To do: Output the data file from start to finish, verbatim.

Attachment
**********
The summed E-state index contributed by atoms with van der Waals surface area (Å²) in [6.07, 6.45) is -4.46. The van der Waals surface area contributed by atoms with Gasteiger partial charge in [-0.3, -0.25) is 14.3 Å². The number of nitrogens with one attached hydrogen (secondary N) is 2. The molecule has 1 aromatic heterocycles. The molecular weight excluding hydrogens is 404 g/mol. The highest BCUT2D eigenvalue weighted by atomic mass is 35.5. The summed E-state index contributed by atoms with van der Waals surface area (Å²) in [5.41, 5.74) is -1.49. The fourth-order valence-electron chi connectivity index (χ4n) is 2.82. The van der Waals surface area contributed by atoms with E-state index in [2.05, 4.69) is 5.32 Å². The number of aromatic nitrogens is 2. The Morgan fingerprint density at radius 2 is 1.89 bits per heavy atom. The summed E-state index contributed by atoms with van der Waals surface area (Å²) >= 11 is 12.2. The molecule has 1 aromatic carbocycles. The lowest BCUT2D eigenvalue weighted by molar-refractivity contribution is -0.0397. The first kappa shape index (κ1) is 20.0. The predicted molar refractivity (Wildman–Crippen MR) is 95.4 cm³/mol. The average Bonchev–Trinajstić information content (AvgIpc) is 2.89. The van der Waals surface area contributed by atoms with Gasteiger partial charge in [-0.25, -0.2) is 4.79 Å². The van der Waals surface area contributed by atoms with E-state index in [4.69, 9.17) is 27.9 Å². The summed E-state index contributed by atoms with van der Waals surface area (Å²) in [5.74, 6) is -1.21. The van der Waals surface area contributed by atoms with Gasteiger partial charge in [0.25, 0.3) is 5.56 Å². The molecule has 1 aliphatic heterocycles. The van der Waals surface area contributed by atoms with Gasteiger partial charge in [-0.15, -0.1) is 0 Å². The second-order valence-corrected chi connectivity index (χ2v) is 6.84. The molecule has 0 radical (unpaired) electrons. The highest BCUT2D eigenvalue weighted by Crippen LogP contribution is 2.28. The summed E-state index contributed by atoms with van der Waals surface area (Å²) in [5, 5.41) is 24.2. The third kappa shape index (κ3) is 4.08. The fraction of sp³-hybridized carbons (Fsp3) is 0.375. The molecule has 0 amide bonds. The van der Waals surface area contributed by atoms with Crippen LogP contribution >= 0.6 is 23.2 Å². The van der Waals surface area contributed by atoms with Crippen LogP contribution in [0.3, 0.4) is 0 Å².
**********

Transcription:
The summed E-state index contributed by atoms with van der Waals surface area (Å²) in [6.07, 6.45) is -4.46. The van der Waals surface area contributed by atoms with Gasteiger partial charge in [-0.3, -0.25) is 14.3 Å². The number of nitrogens with one attached hydrogen (secondary N) is 2. The molecule has 1 aromatic heterocycles. The molecular weight excluding hydrogens is 404 g/mol. The highest BCUT2D eigenvalue weighted by atomic mass is 35.5. The summed E-state index contributed by atoms with van der Waals surface area (Å²) in [5.41, 5.74) is -1.49. The fourth-order valence-electron chi connectivity index (χ4n) is 2.82. The van der Waals surface area contributed by atoms with E-state index in [2.05, 4.69) is 5.32 Å². The number of aromatic nitrogens is 2. The Morgan fingerprint density at radius 2 is 1.89 bits per heavy atom. The summed E-state index contributed by atoms with van der Waals surface area (Å²) >= 11 is 12.2. The molecule has 1 aromatic carbocycles. The lowest BCUT2D eigenvalue weighted by molar-refractivity contribution is -0.0397. The first kappa shape index (κ1) is 20.0. The predicted molar refractivity (Wildman–Crippen MR) is 95.4 cm³/mol. The average Bonchev–Trinajstić information content (AvgIpc) is 2.89. The van der Waals surface area contributed by atoms with Gasteiger partial charge in [-0.25, -0.2) is 4.79 Å². The van der Waals surface area contributed by atoms with E-state index in [4.69, 9.17) is 27.9 Å². The summed E-state index contributed by atoms with van der Waals surface area (Å²) in [5.74, 6) is -1.21. The van der Waals surface area contributed by atoms with Gasteiger partial charge in [0.25, 0.3) is 5.56 Å². The molecule has 1 aliphatic heterocycles. The van der Waals surface area contributed by atoms with Gasteiger partial charge in [-0.15, -0.1) is 0 Å². The second-order valence-corrected chi connectivity index (χ2v) is 6.84. The molecule has 0 radical (unpaired) electrons. The highest BCUT2D eigenvalue weighted by Crippen LogP contribution is 2.28. The summed E-state index contributed by atoms with van der Waals surface area (Å²) in [5, 5.41) is 24.2. The third kappa shape index (κ3) is 4.08. The fraction of sp³-hybridized carbons (Fsp3) is 0.375. The molecule has 0 amide bonds. The van der Waals surface area contributed by atoms with Crippen LogP contribution >= 0.6 is 23.2 Å². The van der Waals surface area contributed by atoms with Crippen LogP contribution in [0.3, 0.4) is 0 Å².